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Wearing Black Makes You Look Sexy, Smart, and Confident, Poll Confirms

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Call off the search for whatever color is “the new black.” A consumer poll commissioned by a UK-based t-shirt wholesaler has determined which shades reign supreme when you want your outfit to do the talking, and despite its funereal overtones, classic black comes out on top.

Skeptics might cry, “It’s not what you wear; it’s how you wear it!” True enough, which is why respondents were asked about which color most inspires confidence, that quality most essential to successful self-presentation. An overwhelming majority of both men and women claimed they felt best in black, and it's no small wonder why—two-thirds of women prefer their men in black, and it’s just a short leap to assume that men feel confident when they can sense female attention. (No word yet on same-gender opinions of first-date attire, so there’s study fodder for another day.)

Which color most inspires confidence?

Blue takes after black in the rankings for attractiveness, scoring better with poll respondents than any other shade. Men cite it as one of their top choices to wear on a first date, and women agree that they like a man in blue—that is, if a man in black isn’t available.

There are those who prefer to dress to convey their intelligence rather than their self-esteem, and there’s a color for that, too: black. Once again, respondents of both genders were very clear that black, followed by blue, most connotes intellectual depth. Imagine Sartre wearing canary yellow or Proust in blush pink, and the association of somber colors with serious thought becomes clear.

There are plenty of upsides to dressing like Johnny Cash, though a few downsides stood out. Black was rated low for generosity (Ebenezer Scrooge would wear a black waistcoat, wouldn’t he?), but low for arrogance, which seems like a fair enough trade.

As far as colors to avoid, the results are just as clear. Brown and orange are suitable for chocolate and traffic cones, but not people, and pink is best left to Barbie. For almost all other people and occasions, black is safest and best. Best of all. it will never go out of style.

[h/t Mic]

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fun
These Super Realistic Ski Masks Let Your Inner Animal Come Out
Beardo
Beardo

No matter how serious you are about your skiing performance, it doesn't hurt to have a sense of humor on the slopes. These convincing animal masks spotted by My Modern Met make it easy to have fun while tearing up the trails.

Each animal mask from the Canadian apparel company Beardo is printed with a photorealistic design of a different animal's face. Skiers can disguise themselves as a bear, dog, fox, orangutan, or even a grumpy-ish cat while keeping their skin warm. The only part of the face that stays exposed is around the eyes, but a pair of ski goggles allows wearers to disappear completely into their beastly persona.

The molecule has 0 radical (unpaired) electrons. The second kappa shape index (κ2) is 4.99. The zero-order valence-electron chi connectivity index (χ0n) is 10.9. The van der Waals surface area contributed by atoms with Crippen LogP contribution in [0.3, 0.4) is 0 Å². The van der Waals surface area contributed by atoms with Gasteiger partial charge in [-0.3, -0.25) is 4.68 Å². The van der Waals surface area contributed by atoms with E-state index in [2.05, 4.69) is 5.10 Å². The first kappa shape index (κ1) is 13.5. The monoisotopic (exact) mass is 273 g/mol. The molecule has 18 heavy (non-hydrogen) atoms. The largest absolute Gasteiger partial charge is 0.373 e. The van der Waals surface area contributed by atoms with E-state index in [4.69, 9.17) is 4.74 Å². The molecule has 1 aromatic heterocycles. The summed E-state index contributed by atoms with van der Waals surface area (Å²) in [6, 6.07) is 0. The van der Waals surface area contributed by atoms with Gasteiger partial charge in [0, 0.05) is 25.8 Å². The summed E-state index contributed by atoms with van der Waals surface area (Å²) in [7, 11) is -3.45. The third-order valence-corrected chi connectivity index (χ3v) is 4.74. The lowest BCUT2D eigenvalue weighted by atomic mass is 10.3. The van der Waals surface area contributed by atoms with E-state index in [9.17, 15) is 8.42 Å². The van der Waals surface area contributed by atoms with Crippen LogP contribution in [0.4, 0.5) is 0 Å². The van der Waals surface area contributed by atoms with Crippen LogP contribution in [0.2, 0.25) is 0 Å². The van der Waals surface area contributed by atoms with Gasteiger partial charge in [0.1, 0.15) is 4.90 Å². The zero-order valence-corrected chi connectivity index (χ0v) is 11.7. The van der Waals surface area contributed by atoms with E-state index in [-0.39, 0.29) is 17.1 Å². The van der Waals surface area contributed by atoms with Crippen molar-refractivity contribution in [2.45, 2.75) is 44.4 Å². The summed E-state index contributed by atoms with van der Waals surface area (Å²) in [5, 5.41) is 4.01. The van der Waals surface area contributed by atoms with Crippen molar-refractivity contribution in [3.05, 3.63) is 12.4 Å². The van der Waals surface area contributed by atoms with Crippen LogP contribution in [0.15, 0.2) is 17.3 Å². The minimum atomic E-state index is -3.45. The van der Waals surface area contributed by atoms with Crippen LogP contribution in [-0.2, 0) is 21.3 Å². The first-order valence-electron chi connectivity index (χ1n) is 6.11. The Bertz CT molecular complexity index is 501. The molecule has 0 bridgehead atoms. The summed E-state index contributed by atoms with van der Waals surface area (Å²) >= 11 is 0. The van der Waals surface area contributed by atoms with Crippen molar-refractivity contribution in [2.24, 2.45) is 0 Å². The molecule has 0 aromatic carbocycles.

The playful gear is practical as well. The stretchy polyester material is built to shield skin from wind and UV rays, while the soft fleece lining keeps faces feeling toasty.

Beardo's animal ski masks are available through their online store for $35. If you like to stay cozy in style, here are more products to keep you warm this winter.

Animal ski mask.
Beardo

Animal ski mask.
Beardo

Animal ski mask.

Animal ski mask.
Beardo

Animal ski mask.
Beardo

Animal ski mask.
Beardo

Animal ski mask.
Beardo

[h/t My Modern Met]

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Learn to Tie a Tie in Less Than 2 Minutes
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For most men—and Avril Lavigne-imitators—learning to tie a tie is an essential sartorial skill. Digg spotted this video showing how you can tie one the simple way, with a tabletop method that works just as well if you’re going to wear the tie yourself or if you're tying it together for someone else who doesn't share your skills.

The whole technique is definitely easier to master while watching the video below, but here's a short rundown: As laid out by the lifehack YouTube channel DaveHax, the method requires you to lay the tie out on a table, folded in half as if you're about to loop it around your neck.

With the back of the tie facing up, you loop over each end, then twist the thinner of the two loops around itself so it ends up looking like a mini-tie knot itself. You'll end up nestling the two loops together and snaking the thin tail of the tie through the whole thing. Then, essentially all you have to do is pull, and you can adjust the tie as you otherwise would to put it over your head.

Unfortunately, this won't teach you how to master the art of more complicated neckwear styles like the fancier Balthus knot or even a bow tie, but it's a pretty good start for those who have yet to figure out even the simplest tie fashions.

[h/t Digg]

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